'Facebook is totally dying," said Katie Johnson, 14, a McClatchy High
School freshman. "It's mostly just adults now," she said.
Johnson hardly ever checks Facebook, and doesn't get a lot of text messages.
"I usually only text my mom," said Johnson, who used to text a lot. Her favorite way to contact friends now? Instagram and Snapchat.
Longing to appeal to 14-to-17-year-olds, MTV recently conducted a nationwide marketing study to uncover their fast-evolving technology habits.
The results were surprising: Teens 14-17 are slimming down their social networks and seeking out more private environments than Facebook to share, whether via Snapchat or locked Twitter and Instagram feeds.
MTV found that teens in this age group -- so-called young millennials -- are also "taking time to disconnect, de-stress, de-stimulate and control inputs."
Individuals in that age group "increasingly 'monotask,' " according to an MTV news release.
Larry Rosen, a psychology professor at California State University, Dominguez Hills, and expert on the psychology of technology use, said he was intrigued but not completely convinced by all of the study's findings.
MTV claimed that 82 percent of young millennials monotask when stressed. Rosen, however, observed the opposite phenomenon in his research.
Rosen's team went into homes of middle school, high school and college-age students and observed them working on "something important" -- their choice -- for 15 minutes.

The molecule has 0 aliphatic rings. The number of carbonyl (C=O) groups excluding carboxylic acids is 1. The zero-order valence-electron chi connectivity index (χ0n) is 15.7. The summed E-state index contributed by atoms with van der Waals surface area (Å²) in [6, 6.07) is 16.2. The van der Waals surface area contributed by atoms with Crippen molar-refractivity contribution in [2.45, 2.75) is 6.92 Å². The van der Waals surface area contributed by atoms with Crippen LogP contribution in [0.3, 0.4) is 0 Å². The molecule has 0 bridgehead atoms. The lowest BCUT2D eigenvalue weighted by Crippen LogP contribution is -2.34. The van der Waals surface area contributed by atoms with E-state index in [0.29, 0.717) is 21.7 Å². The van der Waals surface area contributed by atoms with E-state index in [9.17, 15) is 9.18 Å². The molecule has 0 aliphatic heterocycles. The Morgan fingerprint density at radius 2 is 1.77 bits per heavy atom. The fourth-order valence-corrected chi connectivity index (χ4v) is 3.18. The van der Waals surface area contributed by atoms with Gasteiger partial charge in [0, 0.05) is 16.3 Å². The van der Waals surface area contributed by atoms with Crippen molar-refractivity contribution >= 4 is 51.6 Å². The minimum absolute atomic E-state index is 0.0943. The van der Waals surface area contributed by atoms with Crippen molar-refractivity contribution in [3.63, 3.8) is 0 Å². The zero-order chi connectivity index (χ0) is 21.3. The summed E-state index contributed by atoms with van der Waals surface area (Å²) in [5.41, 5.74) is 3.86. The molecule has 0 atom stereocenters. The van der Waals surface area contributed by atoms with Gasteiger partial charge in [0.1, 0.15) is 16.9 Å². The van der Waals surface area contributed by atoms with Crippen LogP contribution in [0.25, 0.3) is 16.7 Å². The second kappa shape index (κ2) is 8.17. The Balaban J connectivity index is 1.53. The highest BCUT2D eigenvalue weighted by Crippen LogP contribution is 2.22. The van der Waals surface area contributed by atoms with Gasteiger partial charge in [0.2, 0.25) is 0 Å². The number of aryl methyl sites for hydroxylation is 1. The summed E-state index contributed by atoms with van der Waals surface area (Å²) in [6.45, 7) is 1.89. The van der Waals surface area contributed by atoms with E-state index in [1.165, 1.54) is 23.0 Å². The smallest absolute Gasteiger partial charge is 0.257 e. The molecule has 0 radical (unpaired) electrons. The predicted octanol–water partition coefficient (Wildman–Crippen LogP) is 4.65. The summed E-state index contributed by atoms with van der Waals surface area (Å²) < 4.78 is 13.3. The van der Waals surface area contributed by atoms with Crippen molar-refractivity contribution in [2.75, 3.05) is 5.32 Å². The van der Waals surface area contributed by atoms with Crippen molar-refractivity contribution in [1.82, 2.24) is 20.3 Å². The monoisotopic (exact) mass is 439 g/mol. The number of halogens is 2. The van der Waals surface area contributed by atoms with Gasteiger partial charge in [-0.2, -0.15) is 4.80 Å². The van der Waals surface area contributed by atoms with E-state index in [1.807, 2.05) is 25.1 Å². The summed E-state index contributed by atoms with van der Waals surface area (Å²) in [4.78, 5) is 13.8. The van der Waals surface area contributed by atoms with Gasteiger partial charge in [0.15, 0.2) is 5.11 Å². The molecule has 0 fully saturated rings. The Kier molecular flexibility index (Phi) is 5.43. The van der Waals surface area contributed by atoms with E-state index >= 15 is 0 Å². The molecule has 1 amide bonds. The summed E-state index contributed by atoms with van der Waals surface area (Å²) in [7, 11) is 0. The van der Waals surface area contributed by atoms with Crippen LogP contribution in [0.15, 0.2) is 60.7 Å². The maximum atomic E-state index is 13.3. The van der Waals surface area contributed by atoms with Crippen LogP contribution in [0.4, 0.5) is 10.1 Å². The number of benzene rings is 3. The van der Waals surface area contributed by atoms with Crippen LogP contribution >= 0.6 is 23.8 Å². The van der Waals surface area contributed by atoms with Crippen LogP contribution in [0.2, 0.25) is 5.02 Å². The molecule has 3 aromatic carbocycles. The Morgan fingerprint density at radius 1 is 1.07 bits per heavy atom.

They found that on average, subjects could accomplish only three minutes of studying before being distracted and switching tasks, even though they knew they were being observed. The major culprits? Social media and texting.
Rosen's team also recorded GPAs and found some disturbing trends. Those who used social media more, as well as those who preferred to task-switch -- Rosen dislikes the phrase "multitasking" -- were worse students.
Checking Facebook just once during the 15-minute experiment resulted in a direct correlation with a lower GPA.
"It doesn't mean Facebook is making them stupid," said Rosen. "It's because they are on it all the time. They check every 15 minutes or less. It holds a very powerful draw."
Rosen explained that the strong desire to check Facebook, other social media and text messages is associated with the brain's release of GABA, epinephrine, serotonin and dopamine -- the same chemicals associated with anxiety and obsessive compulsive disorder.
The brain triggers a drive to check technological inputs constantly to reduce buildup of these chemicals. If there is no release, then anxiety increases, said Rosen.
In another study, Rosen looked at the anxiety levels of college students who had to go without their cellphones. The phones of one group were confiscated, and another group was told to put their phones face down underneath their desk.
At first, anxiety levels increased all around. After 20 minutes, however, anxiety levels tapered off among the group that kept their phones. But among the confiscated group? Their anxiety levels skyrocketed.
"Adults think of technology as a tool. Kids don't think of technology as a tool. Just like we don't think about air -- it's something we use every day and we take for granted -- they think of it as air, as an appendage, literally part of
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